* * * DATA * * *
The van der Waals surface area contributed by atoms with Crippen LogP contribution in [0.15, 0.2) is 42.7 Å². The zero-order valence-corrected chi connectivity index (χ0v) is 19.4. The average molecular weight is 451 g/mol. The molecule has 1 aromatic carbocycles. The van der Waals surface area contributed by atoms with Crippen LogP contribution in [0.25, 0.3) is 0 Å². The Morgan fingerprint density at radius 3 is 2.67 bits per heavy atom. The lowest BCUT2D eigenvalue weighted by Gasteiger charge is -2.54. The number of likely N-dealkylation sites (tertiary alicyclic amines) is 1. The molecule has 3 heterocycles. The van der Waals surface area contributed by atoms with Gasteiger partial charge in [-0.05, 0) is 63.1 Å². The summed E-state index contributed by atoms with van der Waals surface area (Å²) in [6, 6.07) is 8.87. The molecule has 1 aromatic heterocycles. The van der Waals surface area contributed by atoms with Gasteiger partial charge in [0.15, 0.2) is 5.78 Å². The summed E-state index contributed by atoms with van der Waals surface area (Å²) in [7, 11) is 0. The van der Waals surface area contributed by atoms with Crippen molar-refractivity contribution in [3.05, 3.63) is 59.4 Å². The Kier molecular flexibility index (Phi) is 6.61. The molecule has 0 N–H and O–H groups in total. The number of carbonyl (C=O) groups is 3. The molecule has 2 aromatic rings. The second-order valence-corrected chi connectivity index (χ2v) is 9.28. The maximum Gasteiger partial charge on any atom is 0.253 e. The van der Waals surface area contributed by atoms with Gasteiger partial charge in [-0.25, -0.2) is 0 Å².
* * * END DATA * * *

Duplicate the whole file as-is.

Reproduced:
The van der Waals surface area contributed by atoms with Crippen LogP contribution in [0.15, 0.2) is 42.7 Å². The zero-order valence-corrected chi connectivity index (χ0v) is 19.4. The average molecular weight is 451 g/mol. The molecule has 1 aromatic carbocycles. The van der Waals surface area contributed by atoms with Crippen LogP contribution in [0.25, 0.3) is 0 Å². The Morgan fingerprint density at radius 3 is 2.67 bits per heavy atom. The lowest BCUT2D eigenvalue weighted by Gasteiger charge is -2.54. The number of likely N-dealkylation sites (tertiary alicyclic amines) is 1. The molecule has 3 heterocycles. The van der Waals surface area contributed by atoms with Gasteiger partial charge in [-0.05, 0) is 63.1 Å². The summed E-state index contributed by atoms with van der Waals surface area (Å²) in [6, 6.07) is 8.87. The molecule has 1 aromatic heterocycles. The van der Waals surface area contributed by atoms with Gasteiger partial charge in [0.15, 0.2) is 5.78 Å². The summed E-state index contributed by atoms with van der Waals surface area (Å²) in [7, 11) is 0. The van der Waals surface area contributed by atoms with Crippen molar-refractivity contribution in [3.05, 3.63) is 59.4 Å². The Kier molecular flexibility index (Phi) is 6.61. The molecule has 0 N–H and O–H groups in total. The number of carbonyl (C=O) groups is 3. The molecule has 2 aromatic rings. The second-order valence-corrected chi connectivity index (χ2v) is 9.28. The maximum Gasteiger partial charge on any atom is 0.253 e. The van der Waals surface area contributed by atoms with Gasteiger partial charge in [-0.25, -0.2) is 0 Å².